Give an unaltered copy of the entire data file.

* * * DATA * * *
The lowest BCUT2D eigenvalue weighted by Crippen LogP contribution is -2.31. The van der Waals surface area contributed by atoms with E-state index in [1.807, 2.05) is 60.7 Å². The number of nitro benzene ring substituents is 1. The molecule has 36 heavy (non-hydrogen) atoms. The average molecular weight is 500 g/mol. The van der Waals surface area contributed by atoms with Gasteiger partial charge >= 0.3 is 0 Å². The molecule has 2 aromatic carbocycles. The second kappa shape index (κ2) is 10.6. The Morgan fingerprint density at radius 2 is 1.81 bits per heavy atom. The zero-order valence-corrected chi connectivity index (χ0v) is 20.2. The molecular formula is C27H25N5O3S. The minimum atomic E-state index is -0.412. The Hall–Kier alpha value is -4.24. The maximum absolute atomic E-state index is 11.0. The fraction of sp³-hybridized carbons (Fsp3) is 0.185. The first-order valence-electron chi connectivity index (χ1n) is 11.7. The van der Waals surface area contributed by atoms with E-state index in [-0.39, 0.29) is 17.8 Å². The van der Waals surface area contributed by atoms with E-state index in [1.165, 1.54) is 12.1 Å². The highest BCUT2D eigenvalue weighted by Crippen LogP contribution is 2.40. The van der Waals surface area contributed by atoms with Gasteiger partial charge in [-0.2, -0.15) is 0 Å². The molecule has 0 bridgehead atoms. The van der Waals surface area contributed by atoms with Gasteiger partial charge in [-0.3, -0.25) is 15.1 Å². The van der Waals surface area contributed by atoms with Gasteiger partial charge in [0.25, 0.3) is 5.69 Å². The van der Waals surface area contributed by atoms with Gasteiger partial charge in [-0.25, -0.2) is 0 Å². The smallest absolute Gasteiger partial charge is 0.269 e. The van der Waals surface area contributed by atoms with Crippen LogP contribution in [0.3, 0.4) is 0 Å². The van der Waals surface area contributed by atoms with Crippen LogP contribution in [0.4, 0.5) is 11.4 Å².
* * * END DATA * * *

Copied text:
The lowest BCUT2D eigenvalue weighted by Crippen LogP contribution is -2.31. The van der Waals surface area contributed by atoms with E-state index in [1.807, 2.05) is 60.7 Å². The number of nitro benzene ring substituents is 1. The molecule has 36 heavy (non-hydrogen) atoms. The average molecular weight is 500 g/mol. The van der Waals surface area contributed by atoms with Gasteiger partial charge >= 0.3 is 0 Å². The molecule has 2 aromatic carbocycles. The second kappa shape index (κ2) is 10.6. The Morgan fingerprint density at radius 2 is 1.81 bits per heavy atom. The zero-order valence-corrected chi connectivity index (χ0v) is 20.2. The molecular formula is C27H25N5O3S. The minimum atomic E-state index is -0.412. The Hall–Kier alpha value is -4.24. The maximum absolute atomic E-state index is 11.0. The fraction of sp³-hybridized carbons (Fsp3) is 0.185. The first-order valence-electron chi connectivity index (χ1n) is 11.7. The van der Waals surface area contributed by atoms with E-state index in [-0.39, 0.29) is 17.8 Å². The van der Waals surface area contributed by atoms with E-state index in [1.165, 1.54) is 12.1 Å². The highest BCUT2D eigenvalue weighted by Crippen LogP contribution is 2.40. The van der Waals surface area contributed by atoms with Gasteiger partial charge in [-0.2, -0.15) is 0 Å². The molecule has 0 bridgehead atoms. The van der Waals surface area contributed by atoms with Gasteiger partial charge in [-0.3, -0.25) is 15.1 Å². The van der Waals surface area contributed by atoms with Gasteiger partial charge in [0.25, 0.3) is 5.69 Å². The van der Waals surface area contributed by atoms with Gasteiger partial charge in [-0.25, -0.2) is 0 Å². The smallest absolute Gasteiger partial charge is 0.269 e. The van der Waals surface area contributed by atoms with Crippen LogP contribution in [0.3, 0.4) is 0 Å². The van der Waals surface area contributed by atoms with Crippen LogP contribution in [0.4, 0.5) is 11.4 Å².